Storytelling Class With Freya

One of the joys of parenthood is when your children take an interest in an activity you love. You get the opportunity to teach them what you know and give them all the advice you wish you’d had. My nine-year-old daughter Freya recently lamented that English class was boring because she didn’t get to write stories. She said, “I wish I had a story writing class.” It took a lot of restraint for me to not jump up immediately and start singing “A Whole New World” from Aladdin. Instead, I immediately instituted a story writing class for just the two of us.

My daughter was kind enough to give me permission to post about our classes. Since we’re planning to meet once per week, this will be a new weekly feature until she gets bored or I run out of things to talk about.

Teaching writing to a child is an interesting exercise, and I don’t have a ton of experience teaching. My daughter is a smart cookie, but she doesn’t have a lot of experience writing or reading stories, having not been on this earth all that long. I think the key is to be flexible and adjust to her interests. The most important thing kids need for successful learning is enthusiasm.

For our first “class,” I decided to start with some general principles and try to find out what she was interested in.

Nobody Can Tell You How to Write

I started with an abridged version of my writing advice advice. There are many authors who have found success with wildly different methods that work for them. It’s great to study and find out what works for other people, but you ultimately have to synthesize your own systems from bits and pieces of others’ advice, along with your own discoveries.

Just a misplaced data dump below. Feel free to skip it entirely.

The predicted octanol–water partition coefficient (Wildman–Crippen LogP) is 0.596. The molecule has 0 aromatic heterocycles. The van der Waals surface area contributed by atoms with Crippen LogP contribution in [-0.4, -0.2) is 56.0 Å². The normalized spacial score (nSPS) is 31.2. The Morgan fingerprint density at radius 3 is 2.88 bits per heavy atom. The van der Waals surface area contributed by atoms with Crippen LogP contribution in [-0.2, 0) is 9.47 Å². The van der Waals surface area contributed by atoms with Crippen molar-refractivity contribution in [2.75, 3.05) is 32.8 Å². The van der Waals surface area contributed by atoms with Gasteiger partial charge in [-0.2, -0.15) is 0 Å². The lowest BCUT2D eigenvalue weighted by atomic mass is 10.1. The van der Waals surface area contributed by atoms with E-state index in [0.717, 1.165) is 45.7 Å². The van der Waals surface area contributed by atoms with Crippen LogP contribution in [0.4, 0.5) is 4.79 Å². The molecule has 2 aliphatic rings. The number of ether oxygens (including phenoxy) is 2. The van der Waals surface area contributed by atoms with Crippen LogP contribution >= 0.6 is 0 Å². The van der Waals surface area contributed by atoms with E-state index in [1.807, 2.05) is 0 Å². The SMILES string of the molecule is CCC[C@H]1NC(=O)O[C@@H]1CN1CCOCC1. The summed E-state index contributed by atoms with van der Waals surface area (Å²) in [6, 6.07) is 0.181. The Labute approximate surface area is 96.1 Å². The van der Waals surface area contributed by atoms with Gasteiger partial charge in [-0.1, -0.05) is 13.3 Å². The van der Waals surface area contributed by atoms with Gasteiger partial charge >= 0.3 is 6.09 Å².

I can give advice, but not all of it will work for you. Just take what works and don’t stress too much about what doesn’t.

Making Sense, Feeling Good

It’s important for (most) stories to make sense. They should have events that follow one after another logically. But that isn’t what makes a good story.

If you think about some of your favorite stories, you probably love them because they made you feel something. The “feeling” of a story, the emotions it evokes, is the real measure of its worth. It might be “happily ever after” and make you feel good, but it might also make you feel bad, scared, surprised or satisfied.

I think one of the many reasons humans are storytellers is because stories serve as a sort of experience by proxy. I will never know what it’s like in real life to be an astronaut stranded by myself on Mars. I’ll never know what it’s like to be a little person with hairy feet, sneaking to volcano to throw in a magic ring. But I can still experience these things vicariously through stories.

Doing It on Purpose

The most important things you can do to improve your writing are:

  • Read a lot
  • Write a lot
  • Seek advice and opportunities to learn from others

The human subconscious is a wonderful thing. Your subconscious can absorb ideas and techniques, even without you realizing that you’re absorbing it. Your subconscious instincts can take you a long way. Still, if you want to get better at writing, you can’t rely solely on your subconscious.

You want to be able to make choices and decide how to do things to achieve specific effects. To do that, you need to consciously learn different techniques and the ways to deploy them.

Questions and Homework

To finish, we discussed a few open-ended questions. These may seem a little silly, but I do think that it’s worth it for any writer to ask themselves overly-broad questions

  • What is a story?
  • Why do you read stories, and why do you enjoy them?
  • Why do you want to write stories?

I also asked Freya what she wanted to cover in these classes. She said that one thing she has trouble with is not finishing stories. I’ll admit, this is something I’ve occasionally had issues with as well. So that will be our topic for next time: finishing stories!

Author: Samuel Johnston

Professional software developer, unprofessional writer, and generally interested in almost everything.

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